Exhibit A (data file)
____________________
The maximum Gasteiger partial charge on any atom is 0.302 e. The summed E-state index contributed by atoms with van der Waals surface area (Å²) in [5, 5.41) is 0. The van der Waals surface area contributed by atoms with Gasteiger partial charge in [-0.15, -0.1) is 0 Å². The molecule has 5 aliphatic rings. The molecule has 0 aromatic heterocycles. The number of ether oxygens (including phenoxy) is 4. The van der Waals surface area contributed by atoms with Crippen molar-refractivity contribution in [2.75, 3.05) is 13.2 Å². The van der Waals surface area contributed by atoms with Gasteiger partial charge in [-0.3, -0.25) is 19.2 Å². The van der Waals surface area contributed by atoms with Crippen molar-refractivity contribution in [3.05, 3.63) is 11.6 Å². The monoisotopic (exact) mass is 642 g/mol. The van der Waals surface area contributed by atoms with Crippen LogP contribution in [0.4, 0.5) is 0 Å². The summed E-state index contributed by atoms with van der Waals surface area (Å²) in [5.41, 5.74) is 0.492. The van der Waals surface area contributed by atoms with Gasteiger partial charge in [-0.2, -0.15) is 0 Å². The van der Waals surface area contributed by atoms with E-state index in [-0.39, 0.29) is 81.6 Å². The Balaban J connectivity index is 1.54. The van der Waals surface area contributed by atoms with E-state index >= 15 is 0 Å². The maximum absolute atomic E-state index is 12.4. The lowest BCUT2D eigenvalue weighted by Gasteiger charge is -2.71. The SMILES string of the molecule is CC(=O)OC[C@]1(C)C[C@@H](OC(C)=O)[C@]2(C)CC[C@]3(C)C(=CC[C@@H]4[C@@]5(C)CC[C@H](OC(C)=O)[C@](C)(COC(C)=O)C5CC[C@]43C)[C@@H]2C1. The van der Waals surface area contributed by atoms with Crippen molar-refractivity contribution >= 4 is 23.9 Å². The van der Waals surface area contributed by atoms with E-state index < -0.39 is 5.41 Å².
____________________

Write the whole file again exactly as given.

The maximum Gasteiger partial charge on any atom is 0.302 e. The summed E-state index contributed by atoms with van der Waals surface area (Å²) in [5, 5.41) is 0. The van der Waals surface area contributed by atoms with Gasteiger partial charge in [-0.15, -0.1) is 0 Å². The molecule has 5 aliphatic rings. The molecule has 0 aromatic heterocycles. The number of ether oxygens (including phenoxy) is 4. The van der Waals surface area contributed by atoms with Crippen molar-refractivity contribution in [2.75, 3.05) is 13.2 Å². The van der Waals surface area contributed by atoms with Gasteiger partial charge in [-0.3, -0.25) is 19.2 Å². The van der Waals surface area contributed by atoms with Crippen molar-refractivity contribution in [3.05, 3.63) is 11.6 Å². The monoisotopic (exact) mass is 642 g/mol. The van der Waals surface area contributed by atoms with Crippen LogP contribution in [0.4, 0.5) is 0 Å². The summed E-state index contributed by atoms with van der Waals surface area (Å²) in [5.41, 5.74) is 0.492. The van der Waals surface area contributed by atoms with Gasteiger partial charge in [-0.2, -0.15) is 0 Å². The van der Waals surface area contributed by atoms with E-state index in [-0.39, 0.29) is 81.6 Å². The Balaban J connectivity index is 1.54. The van der Waals surface area contributed by atoms with E-state index >= 15 is 0 Å². The maximum absolute atomic E-state index is 12.4. The lowest BCUT2D eigenvalue weighted by Gasteiger charge is -2.71. The SMILES string of the molecule is CC(=O)OC[C@]1(C)C[C@@H](OC(C)=O)[C@]2(C)CC[C@]3(C)C(=CC[C@@H]4[C@@]5(C)CC[C@H](OC(C)=O)[C@](C)(COC(C)=O)C5CC[C@]43C)[C@@H]2C1. The van der Waals surface area contributed by atoms with Crippen molar-refractivity contribution >= 4 is 23.9 Å². The van der Waals surface area contributed by atoms with E-state index < -0.39 is 5.41 Å².